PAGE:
Later on in our stay we had yet another opportunity to taste the regional specialties of Campania. Again, they reflected the landscape and were carefully prepared to exalt their quality and characteristics.
Our second arrival in Sant’Agata was by car, accompanied by three great food artists of the Campanian countryside: Antonino Mennella of Madonna dell’Olivo, Franco Vastola of Maida, and Michele Ferrente from Controne. For this illustrious group of local food transformers a different kind of meal in Sant’Agata was proposed: a feast of local but refined dishes prepared by Chef Mimmo DeGaetano and his father at Lo Stuzzichino.
From the minute the local Falanghina was poured until the final viscous drop of the chilled housemade fennel liquor was sipped, we were given a full immersion in the food riches of Campania’s land and sea.
Again, savory sliced eggplant was served topped with mozzarella and fresh tomato sauce. Tiny fresh sardines were served roasted after being sandwiched with provolone and breadcrumbs, then garnished with fresh lemon. And just like at O Sole Mio we were again served local shrimp: this time, local bright pink beauties served in their full crunchy carapaces to be eaten whole (minus their baffi or antennae) with just a drop of—not lemon—but Madonnna dell’Olivo olive oil.
Chef Mimmo proudly presented us with a pasta dish we had never seen before: pasta e patate, a blend of velvety potato puree flavored with a light onion sauté, then topped with shards of rare local Provolone del Monaco. It was our introduction to this extremely local cheese of which Mimmo buys only about twenty-fiveloaves a year for his restaurant. How could we resist floating some bright flecks of Michele’s controne hot pepper and drizzling Antonino’s oil over the top?
Each of Mimmo’s dishes were—like at O Sole Mio—created from all that the local bays and hills had to offer. Mimmo created more drama with his dishes, perhaps more refinement, but each in its own way was a transformation of their territory. A territory beloved by both of these dedicated Sant’Agata chefs. And we, their ready tasters, were eager to trek to the next scenic and enogastronamically rich site.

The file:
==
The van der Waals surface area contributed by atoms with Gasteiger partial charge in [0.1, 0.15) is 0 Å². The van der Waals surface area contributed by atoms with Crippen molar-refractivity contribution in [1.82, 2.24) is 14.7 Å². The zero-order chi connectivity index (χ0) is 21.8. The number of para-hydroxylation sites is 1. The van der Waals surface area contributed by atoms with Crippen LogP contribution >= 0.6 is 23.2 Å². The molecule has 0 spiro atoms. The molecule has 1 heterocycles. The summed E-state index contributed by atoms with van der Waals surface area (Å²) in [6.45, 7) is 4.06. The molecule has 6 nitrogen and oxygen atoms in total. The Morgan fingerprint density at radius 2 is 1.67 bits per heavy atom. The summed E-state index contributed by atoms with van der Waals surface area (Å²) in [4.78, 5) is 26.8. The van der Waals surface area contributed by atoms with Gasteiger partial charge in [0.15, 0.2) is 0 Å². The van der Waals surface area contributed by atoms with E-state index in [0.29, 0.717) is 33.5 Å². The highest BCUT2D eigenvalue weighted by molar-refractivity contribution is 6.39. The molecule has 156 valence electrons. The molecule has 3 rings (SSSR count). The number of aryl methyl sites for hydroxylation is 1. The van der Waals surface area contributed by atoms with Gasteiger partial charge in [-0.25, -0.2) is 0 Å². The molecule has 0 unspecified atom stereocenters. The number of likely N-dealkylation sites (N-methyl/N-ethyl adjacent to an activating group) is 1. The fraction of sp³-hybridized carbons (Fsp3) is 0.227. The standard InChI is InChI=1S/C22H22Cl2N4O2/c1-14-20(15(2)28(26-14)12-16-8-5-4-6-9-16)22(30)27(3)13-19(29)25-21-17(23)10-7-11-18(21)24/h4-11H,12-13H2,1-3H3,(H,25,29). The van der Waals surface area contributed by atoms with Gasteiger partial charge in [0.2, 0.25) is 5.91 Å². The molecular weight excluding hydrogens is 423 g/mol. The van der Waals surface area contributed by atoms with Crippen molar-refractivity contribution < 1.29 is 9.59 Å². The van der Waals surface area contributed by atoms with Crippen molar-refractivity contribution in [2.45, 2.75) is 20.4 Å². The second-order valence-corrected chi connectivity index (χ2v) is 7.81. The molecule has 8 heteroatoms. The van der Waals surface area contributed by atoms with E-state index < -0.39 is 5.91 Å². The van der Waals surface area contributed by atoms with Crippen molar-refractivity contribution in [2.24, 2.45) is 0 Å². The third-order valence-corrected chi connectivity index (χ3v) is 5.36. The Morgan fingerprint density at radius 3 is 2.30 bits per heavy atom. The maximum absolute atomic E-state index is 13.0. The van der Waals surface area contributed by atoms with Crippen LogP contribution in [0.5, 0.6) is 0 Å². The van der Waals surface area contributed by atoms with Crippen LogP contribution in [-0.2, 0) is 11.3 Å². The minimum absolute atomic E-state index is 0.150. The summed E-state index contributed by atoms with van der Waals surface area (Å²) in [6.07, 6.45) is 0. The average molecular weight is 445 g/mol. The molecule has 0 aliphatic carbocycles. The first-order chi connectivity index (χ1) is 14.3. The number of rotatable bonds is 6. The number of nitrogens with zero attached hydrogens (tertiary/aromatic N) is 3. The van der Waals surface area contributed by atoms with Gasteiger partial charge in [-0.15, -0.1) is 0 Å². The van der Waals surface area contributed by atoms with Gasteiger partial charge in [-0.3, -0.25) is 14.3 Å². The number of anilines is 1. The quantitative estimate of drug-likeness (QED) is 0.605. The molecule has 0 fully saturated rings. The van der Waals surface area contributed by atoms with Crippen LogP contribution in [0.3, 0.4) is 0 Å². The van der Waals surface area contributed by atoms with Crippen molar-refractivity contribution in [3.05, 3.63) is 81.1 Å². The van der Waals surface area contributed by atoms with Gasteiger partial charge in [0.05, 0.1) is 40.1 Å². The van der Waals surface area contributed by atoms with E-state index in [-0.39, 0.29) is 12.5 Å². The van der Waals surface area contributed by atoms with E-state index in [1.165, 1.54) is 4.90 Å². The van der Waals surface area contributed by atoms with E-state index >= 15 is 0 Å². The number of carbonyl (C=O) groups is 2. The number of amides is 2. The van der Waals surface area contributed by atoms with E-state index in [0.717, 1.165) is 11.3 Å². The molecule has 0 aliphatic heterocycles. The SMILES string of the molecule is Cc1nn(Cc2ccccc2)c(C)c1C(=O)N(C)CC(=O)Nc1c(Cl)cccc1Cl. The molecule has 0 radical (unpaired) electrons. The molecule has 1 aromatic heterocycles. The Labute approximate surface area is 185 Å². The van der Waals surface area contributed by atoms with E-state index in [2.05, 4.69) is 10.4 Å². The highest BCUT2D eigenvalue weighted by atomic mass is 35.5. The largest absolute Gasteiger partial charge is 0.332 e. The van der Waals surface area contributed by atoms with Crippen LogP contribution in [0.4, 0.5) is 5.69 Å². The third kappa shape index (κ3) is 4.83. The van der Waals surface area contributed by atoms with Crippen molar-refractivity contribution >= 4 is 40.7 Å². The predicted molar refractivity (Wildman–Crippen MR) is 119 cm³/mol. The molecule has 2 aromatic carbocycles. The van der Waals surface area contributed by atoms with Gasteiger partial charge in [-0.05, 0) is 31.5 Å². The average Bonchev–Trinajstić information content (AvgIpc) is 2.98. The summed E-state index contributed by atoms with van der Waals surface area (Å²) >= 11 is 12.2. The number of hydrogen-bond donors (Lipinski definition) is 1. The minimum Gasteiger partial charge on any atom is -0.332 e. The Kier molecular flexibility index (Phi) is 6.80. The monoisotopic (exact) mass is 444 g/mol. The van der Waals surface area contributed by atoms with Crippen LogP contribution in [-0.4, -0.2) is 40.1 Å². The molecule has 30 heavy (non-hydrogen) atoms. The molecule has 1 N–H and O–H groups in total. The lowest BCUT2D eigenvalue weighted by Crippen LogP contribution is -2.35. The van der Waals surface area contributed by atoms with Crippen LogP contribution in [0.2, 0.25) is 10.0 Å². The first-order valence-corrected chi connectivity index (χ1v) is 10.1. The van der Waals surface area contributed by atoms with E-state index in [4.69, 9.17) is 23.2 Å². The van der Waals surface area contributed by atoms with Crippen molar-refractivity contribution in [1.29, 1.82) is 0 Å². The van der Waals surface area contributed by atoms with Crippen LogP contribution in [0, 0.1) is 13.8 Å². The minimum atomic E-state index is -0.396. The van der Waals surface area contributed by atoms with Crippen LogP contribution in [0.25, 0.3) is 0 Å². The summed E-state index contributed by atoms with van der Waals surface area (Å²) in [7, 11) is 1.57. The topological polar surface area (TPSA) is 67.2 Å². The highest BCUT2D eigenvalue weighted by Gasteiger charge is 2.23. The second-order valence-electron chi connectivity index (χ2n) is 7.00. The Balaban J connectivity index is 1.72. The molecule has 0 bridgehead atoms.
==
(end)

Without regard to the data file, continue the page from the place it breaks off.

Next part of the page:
We leave you with our version of Pasta e Patate, lightened for the American table with the addition of Maida Golden Tomato Puree.
Pasta e Patate with Maida Golden Tomato
– 2 medium potatoes
– One strip bacon
– 1 carrot, finely chopped
– 1 celery stick, finely chopped
– 1 white onion finely diced
– 1/2 jar Maida Golden Tomato Puree
– A pinch (to taste) of Piran sea salt
– One package Ritrovo Selections Odds & Ends Pasta
– A generous pour (to taste), Madonna dell’Olivo Sintonia Extra Virgin Olive Oil
– 1 cup coarsely grated provolone cheese + several small wedges for garnish
– A pinch (to taste) of Controne hot pepper powder
Cook potatoes in salted water until very tender. Mash well, set aside. Chop bacon, carrot, celery, onion, and parsley together. Pour the evoo into a large pan, add chopped mixture and cook over medium low heat until the vegetables are tender and golden.
Add Golden Tomato and allow to reduced slightly.
While tomato mixture is cooking bring large pot of water to a boil. Add pasta and cook, stirring often, until the pasta is tender. Drain and toss with the olive oil. Set aside.
Add potato to tomato mixture, blend until smooth (the mixture should remain quite thick; blend in more water if it seems too thick. Toss pasta gently in the tomato-potato sauce.
Serve pasta topped with abundant grated provolone cheese and garnish with small wedges of cheese. Sprinkle with Controne hot pepper and drizzle with more Madonna extra virgin olive oil.